Along with over 1000 other delegates, yesterday I attended the National Construction Expo in Milton Keynes. See below for my take on the day’s events.
An extremely hot topic this year – four talks which I attended focused on this issue, with another two referring to it in passing. Keep an eye out for a future blog on this subject, coming shortly.
In brief, the appeal of modular housing lies in the ability to construct in a controlled environment (a housing factory, as it were) a range of buildings which can be shipped to their location and installed in a matter of hours. One speaker claimed that his company was able to install six units per day (two units being a 2-bed house) and showed us a time lapse of two houses being installed in one day earlier this year.
Production techniques for these buildings are advancing at speed, with many speakers comparing their construction to a car production line, with all the associated labour saving (and ability to customise the product) which is inherent in a modern car factory.
Technology in Construction
One of the key developments on everyone’s lips. From virtual and augmented reality goggles to drones and EV’s, technology was (as is customary) very high on the agenda. However, the overarching tone of much of this coverage was the fact that much of the technology on show is already in use on some building sites, with the speakers on the day discussing real-life use rather than graphics and beautifully-rendered artist’s impressions.
Building Information Modelling
The panel discussion I attended focused mainly on BIM’s application to commercial buildings, and in particular to data extraction and the balance between running costs and build costs.
When applying BIM to a project, if parties are able to engage and decide what types and amounts of data they require at the front end of the process then the likelihood of the model becoming a useful tool rather than forgotten in a drawer increases dramatically.
When evaluating the “cost of a building project” employers need to consider the facilities management costs of the building far earlier and if possible in conjunction with the build cost. Mapping out the building as an economic process with a cost plan for the building throughout its lifespan will result in a plan for the building which will greatly inform the build.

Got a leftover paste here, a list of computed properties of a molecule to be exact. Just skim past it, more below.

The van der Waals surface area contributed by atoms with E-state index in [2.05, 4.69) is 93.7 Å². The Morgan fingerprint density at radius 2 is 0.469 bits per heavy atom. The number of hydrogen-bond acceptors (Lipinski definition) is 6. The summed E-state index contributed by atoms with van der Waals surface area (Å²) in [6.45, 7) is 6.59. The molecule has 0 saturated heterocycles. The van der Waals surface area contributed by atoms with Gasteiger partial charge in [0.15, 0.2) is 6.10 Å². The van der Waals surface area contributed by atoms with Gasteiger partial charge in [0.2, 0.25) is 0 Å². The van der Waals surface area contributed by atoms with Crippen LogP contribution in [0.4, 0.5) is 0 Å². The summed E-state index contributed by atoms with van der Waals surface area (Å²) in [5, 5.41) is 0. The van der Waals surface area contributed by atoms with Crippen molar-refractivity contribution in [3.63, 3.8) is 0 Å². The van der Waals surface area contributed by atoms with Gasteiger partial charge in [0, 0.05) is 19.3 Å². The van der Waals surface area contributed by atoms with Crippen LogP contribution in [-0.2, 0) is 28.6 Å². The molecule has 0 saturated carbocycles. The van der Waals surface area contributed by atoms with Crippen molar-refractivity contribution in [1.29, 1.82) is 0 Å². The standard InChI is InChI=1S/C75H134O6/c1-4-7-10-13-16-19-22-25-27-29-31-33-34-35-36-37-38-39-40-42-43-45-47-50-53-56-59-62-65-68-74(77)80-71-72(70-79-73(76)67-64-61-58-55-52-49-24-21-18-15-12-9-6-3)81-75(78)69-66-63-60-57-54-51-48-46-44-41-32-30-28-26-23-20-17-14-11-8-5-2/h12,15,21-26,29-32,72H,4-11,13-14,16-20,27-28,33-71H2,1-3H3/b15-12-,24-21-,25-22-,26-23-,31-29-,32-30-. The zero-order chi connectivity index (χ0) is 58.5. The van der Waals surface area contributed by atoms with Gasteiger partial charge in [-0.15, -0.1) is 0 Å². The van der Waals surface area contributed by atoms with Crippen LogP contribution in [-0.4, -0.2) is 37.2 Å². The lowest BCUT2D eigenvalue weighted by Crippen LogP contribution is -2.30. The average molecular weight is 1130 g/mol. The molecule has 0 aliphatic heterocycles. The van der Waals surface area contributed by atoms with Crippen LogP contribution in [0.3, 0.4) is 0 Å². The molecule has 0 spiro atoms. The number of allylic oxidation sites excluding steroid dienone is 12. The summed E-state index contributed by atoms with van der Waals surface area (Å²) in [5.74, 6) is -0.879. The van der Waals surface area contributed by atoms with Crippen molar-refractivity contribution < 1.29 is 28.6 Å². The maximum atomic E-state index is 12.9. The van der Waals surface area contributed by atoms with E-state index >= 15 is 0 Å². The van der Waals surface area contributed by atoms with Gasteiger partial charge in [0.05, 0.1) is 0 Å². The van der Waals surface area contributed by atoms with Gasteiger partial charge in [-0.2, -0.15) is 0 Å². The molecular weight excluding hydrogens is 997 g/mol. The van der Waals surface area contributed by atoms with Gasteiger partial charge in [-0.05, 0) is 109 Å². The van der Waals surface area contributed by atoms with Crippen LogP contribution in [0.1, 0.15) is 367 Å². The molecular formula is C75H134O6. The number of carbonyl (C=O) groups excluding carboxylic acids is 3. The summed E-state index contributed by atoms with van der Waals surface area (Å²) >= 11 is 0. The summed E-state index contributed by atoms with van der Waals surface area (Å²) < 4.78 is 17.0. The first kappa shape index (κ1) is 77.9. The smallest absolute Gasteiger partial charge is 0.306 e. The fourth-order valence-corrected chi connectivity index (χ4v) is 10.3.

A favoured topic for Construction-focused academics and policy-makers, collaborative working was again on the agenda.
The speakers I heard on this topic were (as with technology) here to discuss existing arrangements as much as suggestions for the future, with many Construction SME’s using partnership/consortium arrangements as a way of competing with larger businesses. The benefits of long-term supply chain relationships, such as profit forecasting and reliability of service, were also strongly advocated.
The elephant in the room at many an industry event of late, one speaker requested we avoid the “B-word” until the last 5 minutes of a 30-minute panel discussion. Once this bar was lifted the mood seemed uncertain but cautiously optimistic. Many parties present already are and will continue to trade with Europe throughout the process, those contracts already in place will need to continue with as little hindrance as possible for benefit of both parties.
One speaker made the point that, important as it is, “Brexit does not affect the laws of physics”. Whatever happens with Brexit, housebuilding will need to continue apace both here and in the EU. Expertise, plant and materials alike will need to be exchanged, using mechanisms which allow companies on either side of the Channel to work efficiently.